As we’re about to enter peak holiday season, we’re also dealing with the convergence of three respiratory illnesses circulating in the community: flu, COVID-19, and RSV. All of these viruses have the potential to spread when you come in contact with infected people, a big concern ahead of holiday party season.

The Health Department would like to share some tips to help you and your loved ones stay healthy and safe from serious health hazards, especially young children and seniors. The following recommendations can help us all enjoy the holidays and avoid getting sick, particularly the most vulnerable. As you can see from the graph below, flu cases are much higher than we typically see, especially for this early in flu season. Hospitals and children’s hospitals in our area are feeling the strain, with children waiting for many hours to be seen. The more we can do to decrease the spread of these respiratory viruses, the better for everyone in Philadelphia.

Graph of flu case in Philadelphia, showing a sharp uncharacteristic rise in the number of cases in 2022

Flu shot and Omicron booster

Get your flu shot as soon as possible. This year’s flu shot is a good match with the circulating virus. Studies show when the flu shot and the virus match, it lowers the risk of flu illness by between 40% and 60% among the population. With flu infections skyrocketing in the city, it’s a great time to go get your shot. Learn where you can get your flu shot.

Speaking of well-matched, the updated Omicron booster was designed to target the Omicron variant and early data shows the vaccine is effective against variants that are circulating right now. It’s not too late to get boosted for the holiday. Timing is everything and there’s never been a better time to get the COVID Omicron booster.

Mask up in crowded indoor places

You might not be masking as much as you used to, but if you will be indoors in a public place, wearing a mask can really help you to avoid the Big 3 circulating viruses this winter. And if you know you’ll be spending some time with someone who could get very sick from COVID-19, flu, or RSV, like an elderly relative, an immunocompromised person, or a child, it’s even more important to mask up when you’ll be in crowds. Yes, it’s an extra step to take, but it’s worth it to keep people you love out of the hospital. For a review of masking guidance, visit Choose Your Best Mask (PDF).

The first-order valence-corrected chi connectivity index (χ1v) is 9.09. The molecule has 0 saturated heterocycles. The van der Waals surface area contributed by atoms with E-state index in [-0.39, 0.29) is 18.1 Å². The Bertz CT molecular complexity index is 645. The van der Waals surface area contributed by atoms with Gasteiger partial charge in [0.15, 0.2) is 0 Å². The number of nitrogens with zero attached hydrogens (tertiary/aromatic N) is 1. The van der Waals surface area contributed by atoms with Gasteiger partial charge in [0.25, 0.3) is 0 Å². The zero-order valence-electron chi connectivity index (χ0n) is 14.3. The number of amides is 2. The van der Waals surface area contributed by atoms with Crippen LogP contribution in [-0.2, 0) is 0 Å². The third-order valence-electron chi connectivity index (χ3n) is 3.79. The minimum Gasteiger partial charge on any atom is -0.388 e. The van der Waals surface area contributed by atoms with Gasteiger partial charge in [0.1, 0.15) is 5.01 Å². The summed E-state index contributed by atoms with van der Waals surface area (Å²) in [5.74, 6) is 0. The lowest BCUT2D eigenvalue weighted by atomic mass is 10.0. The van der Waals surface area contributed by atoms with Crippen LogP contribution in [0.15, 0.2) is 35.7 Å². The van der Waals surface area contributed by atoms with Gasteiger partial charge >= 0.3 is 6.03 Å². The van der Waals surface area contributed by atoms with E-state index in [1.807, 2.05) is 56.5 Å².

Symptoms mean you should stay home

Stay home if you are sick, even if it’s just a cough or congestion, even if your test is negative or you didn’t test for COVID-19. Symptoms mean you should stay home. Read the guidance you need for isolation, exposures, and testing (PDF) if you or a family member gets COVID.

Test for your guests!

Take an at-home test for COVID-19 before attending any gatherings or parties, especially if you’ll be seeing older folks, or people who are at higher risk. If you have enough tests, test twice with 48 hours in between. For instance, if you are gathering on Christmas day, test on the 23rd and on the 25th. If you are negative both times, you can feel assured that you won’t get someone very sick. If you’ll be going to multiple gatherings, try to celebrate with seniors first before larger get-togethers. For more tips, visit Winter Holidays 2022-23 — Test for Your Guests! (PDF)

If you don’t have a stockpile of tests yet, buy some now! There will be no cost to you after reimbursement if you have commercial insurance or Medicaid/Medicare. Call or visit your insurance company’s website for details. Get information on how to get FREE at-home Test Kits at PDPH Resource Hubs. The federal government has also recently announced that you can order four free COVID-19 tests by completing the form on

The bottom line is, by employing some of the same safety measures we’ve been practicing for the past 2+ years, we can keep our loved ones safer. Philadelphia, you know what to do.

More questions about guidance, contact the Health Department’s call center at (215) 685-5488 or